When you can't help but whip through a couple dozen attempts each time you open up a game, it more than likely has its hooks plunged quite deep into your psyche. Luckily, Impossible Road is a game worthy of such obsession, as the unflinchingly difficult quest to guide a ball along an endless roller coaster track into the abyss rewards persistence, and wastes no time in getting you back into its dazzling world upon inevitable failure. And trying to circumvent the typical rolling approach to maximize your score? Well, that's just part of the appeal.
Known for console and computer heavy hitters like Civilization V and XCOM: Enemy Unknown, Firaxis’ latest strategy game is the unexpectedly kid-friendly and cartoonish Haunted Hollow for iPhone and iPad. Starring familiar monsters like vampires, ghosts, and witches, this free-to-play game offers a surprisingly rich level of depth and enjoyment that is sure to please any fan of the genre.
Depressed by its bleak perspective, alone and freezing in the digital marketplace, Don't Starve survives solely on mystery and cheek. The first self-released offering from developer Klei Entertainment – best known for attractive consoles side-scrollers like Shank and Mark of the Ninja – Don't Starve drops the player into an unforgiving boot camp in wilderness readiness.
Everything about Lego Star Wars: The Yoda Chronicles -- from its overhead camera to its unit building mechanics -- resembles a real-time strategy game. The adorable characters and familiar Star Wars iconography could have made this free-to-play affair a worthwhile introduction to the genre for newcomers, but for a game with all the trappings of a strategy title, it curiously lacks any real strategic decision-making.
Angry Birds Friends brought the fowl-flinging sensation to Facebook, and unsurprisingly, it proved hugely popular in that format. Now the socially-connected spin on the franchise makes the return trip to iPhone and iPad while maintaining the distinct, free-to-play approach that defined that browser-based take. On a platform that already hosts five distinct Angry Birds games packed with several hundred total levels, the prospect of playing in one six-stage tournament per week may not seem remarkable, but it's the competitive aspect that puts an interesting tweak on the usual formula.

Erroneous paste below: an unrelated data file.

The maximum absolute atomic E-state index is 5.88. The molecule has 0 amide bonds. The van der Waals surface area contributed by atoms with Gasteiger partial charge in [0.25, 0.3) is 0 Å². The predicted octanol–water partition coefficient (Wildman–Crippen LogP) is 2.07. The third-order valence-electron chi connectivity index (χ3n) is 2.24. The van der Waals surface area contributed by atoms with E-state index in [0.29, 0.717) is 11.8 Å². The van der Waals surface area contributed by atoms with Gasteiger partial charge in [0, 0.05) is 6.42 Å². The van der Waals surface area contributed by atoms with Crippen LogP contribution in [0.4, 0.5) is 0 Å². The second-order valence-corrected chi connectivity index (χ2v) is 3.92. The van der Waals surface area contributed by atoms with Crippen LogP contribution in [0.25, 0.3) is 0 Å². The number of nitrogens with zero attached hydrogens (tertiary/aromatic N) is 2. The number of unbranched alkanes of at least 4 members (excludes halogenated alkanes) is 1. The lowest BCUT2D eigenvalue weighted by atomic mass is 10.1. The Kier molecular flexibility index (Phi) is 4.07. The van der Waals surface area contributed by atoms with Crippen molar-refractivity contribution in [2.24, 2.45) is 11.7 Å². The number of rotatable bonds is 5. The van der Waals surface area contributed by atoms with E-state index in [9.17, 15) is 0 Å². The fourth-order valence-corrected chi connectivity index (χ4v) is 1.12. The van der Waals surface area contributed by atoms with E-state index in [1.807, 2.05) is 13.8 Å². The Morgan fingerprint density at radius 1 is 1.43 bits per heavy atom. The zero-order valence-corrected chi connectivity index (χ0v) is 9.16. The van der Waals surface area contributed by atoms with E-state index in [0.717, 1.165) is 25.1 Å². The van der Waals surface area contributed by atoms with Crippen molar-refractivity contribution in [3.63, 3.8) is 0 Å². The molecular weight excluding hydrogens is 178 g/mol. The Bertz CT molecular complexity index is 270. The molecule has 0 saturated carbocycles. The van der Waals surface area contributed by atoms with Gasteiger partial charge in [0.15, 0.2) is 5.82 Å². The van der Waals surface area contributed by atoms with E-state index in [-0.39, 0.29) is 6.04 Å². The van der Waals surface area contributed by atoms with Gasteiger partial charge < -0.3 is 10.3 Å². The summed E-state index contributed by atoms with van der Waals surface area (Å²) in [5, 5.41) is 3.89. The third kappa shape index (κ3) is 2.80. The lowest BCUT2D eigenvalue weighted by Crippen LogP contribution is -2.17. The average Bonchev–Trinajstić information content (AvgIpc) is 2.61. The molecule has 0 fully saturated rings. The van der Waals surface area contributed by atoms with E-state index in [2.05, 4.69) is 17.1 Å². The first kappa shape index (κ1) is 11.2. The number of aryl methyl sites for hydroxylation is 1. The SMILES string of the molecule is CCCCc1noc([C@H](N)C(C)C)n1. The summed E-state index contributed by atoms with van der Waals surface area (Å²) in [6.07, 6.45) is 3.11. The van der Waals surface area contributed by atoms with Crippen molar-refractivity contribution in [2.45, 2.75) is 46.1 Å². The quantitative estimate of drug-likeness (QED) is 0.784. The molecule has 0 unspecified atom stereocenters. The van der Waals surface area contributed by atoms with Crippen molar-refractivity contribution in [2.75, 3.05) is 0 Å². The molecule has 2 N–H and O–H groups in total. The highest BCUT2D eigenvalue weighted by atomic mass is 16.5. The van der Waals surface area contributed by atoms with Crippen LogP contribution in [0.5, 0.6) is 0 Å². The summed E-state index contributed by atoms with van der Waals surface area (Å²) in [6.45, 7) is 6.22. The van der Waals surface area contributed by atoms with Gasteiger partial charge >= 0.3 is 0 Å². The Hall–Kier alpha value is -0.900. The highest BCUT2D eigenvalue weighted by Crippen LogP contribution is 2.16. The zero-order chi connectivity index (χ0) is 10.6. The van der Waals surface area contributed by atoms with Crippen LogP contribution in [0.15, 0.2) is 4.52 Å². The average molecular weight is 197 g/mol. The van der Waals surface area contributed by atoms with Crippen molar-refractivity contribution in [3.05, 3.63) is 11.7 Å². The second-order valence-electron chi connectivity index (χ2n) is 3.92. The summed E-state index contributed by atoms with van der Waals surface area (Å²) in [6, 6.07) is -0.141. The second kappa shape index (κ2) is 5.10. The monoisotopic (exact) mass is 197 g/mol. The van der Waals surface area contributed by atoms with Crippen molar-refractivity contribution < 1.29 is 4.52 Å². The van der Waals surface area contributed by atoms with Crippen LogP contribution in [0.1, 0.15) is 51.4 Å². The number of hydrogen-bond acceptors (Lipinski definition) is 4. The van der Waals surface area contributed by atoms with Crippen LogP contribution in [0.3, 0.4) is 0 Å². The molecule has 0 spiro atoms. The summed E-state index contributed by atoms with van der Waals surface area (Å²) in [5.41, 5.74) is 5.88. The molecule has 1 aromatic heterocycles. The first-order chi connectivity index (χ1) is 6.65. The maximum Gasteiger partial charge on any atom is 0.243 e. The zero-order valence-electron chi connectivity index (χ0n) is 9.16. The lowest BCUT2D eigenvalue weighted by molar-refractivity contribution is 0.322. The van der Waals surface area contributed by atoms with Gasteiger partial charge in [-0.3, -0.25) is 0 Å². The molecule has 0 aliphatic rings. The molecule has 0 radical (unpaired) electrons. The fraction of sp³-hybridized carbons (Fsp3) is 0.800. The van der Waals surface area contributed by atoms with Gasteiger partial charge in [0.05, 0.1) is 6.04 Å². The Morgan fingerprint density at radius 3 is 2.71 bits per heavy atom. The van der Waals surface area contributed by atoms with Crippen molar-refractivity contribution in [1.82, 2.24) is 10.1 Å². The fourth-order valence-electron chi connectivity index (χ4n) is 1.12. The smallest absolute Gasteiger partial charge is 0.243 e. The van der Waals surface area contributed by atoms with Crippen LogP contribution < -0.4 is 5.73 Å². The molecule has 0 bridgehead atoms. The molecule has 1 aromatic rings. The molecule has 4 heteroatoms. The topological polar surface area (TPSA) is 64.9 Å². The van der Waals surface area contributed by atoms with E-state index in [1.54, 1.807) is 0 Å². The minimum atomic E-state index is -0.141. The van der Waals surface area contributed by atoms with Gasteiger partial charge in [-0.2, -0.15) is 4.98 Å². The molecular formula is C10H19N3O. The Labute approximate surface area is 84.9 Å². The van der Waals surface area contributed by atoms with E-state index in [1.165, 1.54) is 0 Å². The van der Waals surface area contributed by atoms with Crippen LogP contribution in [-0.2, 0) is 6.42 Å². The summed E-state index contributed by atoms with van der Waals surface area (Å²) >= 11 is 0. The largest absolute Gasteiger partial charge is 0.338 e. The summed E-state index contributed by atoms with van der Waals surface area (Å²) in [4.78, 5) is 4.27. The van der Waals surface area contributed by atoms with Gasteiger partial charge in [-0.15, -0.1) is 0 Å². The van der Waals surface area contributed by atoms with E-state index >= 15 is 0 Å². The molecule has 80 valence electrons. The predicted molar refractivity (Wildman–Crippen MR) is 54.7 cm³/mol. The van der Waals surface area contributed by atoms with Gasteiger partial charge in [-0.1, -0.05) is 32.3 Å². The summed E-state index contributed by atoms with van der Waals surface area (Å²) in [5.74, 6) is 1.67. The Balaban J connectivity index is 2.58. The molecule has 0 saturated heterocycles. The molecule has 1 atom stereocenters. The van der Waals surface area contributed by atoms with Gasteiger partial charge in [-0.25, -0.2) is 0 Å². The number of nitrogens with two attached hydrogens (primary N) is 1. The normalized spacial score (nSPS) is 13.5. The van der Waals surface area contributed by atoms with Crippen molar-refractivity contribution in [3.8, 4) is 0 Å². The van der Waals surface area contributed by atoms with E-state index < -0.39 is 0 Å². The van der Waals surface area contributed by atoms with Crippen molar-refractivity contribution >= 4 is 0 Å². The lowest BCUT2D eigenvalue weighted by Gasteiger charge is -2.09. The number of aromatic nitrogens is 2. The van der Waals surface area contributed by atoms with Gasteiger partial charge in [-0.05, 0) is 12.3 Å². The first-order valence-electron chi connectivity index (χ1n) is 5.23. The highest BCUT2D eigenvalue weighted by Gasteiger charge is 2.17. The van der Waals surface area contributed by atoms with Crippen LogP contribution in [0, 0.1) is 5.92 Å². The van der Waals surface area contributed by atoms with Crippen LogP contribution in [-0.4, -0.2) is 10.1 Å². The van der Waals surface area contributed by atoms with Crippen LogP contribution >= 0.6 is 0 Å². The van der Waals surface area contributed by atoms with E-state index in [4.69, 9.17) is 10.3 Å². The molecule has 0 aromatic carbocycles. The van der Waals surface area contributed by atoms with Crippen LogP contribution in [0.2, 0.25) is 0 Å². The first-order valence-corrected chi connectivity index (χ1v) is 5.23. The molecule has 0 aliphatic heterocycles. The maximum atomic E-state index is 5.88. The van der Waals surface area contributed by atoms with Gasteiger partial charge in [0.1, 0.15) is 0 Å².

iPhone users rarely have any need to envy their Android-toting friends, but the introduction of Google Now certainly gave them one reason to do so. With the feature finally available on iOS with the latest update to Google Search, does it actually live up to expectations? Google Now gathers weather, places, travel, and customized interests into neat stacks of virtual “cards.” Related entries are grouped to minimize clutter, but users can temporarily eliminate unwanted entries by swiping them off the screen, or permanently toggle off entire categories in Settings.
Though it draws heavy inspiration from a particular sci-fi franchise well known for boldly sending a spaceship full of uniformed crew where no one has gone before, Star Command doesn't fiddle around with any namby-pamby prime directive. The galaxy is full of danger and backstabbing aliens looking to get a piece of your sweet tech. Sure, diplomacy is sometimes an option with the strange crafts you encounter in this slick pixel-based quest, but it's just way more fun to blow your adversaries out of the stars or die trying in an often intense and chaotic adventure through the cosmos.
Adobe kicked off its annual MAX conference in Los Angeles over the weekend, and MacLife.com was in attendance for the keynote address introducing the next generation of the company's creative applications.
Resurrecting a beloved old gaming franchise for a modern audience seems like a challenging, thankless task. Even if you succeed in making something great, you run the risk of alienating existing fans if you stray too far from the original formula. When the alien-fighting strategy revival XCOM: Enemy Unknown was released last year on PC and consoles, however, it accomplished something we thought was impossible: It made just about everyone happy.
Twitter has long been a way for musicians to connect with their fans, but the standalone Twitter #Music app is something different: It's an opportunity for the social networking company to leverage its ubiquitous service to turn users onto new artists. The glossy iPhone and iPod touch offering pulls data from tweets and trends to build visual grids of artists in different categories, with iTunes audio samples just a couple of taps away. Twitter #Music looks the part, but while you might find some diamonds in the rough, it won't necessarily be due to the app's calculations.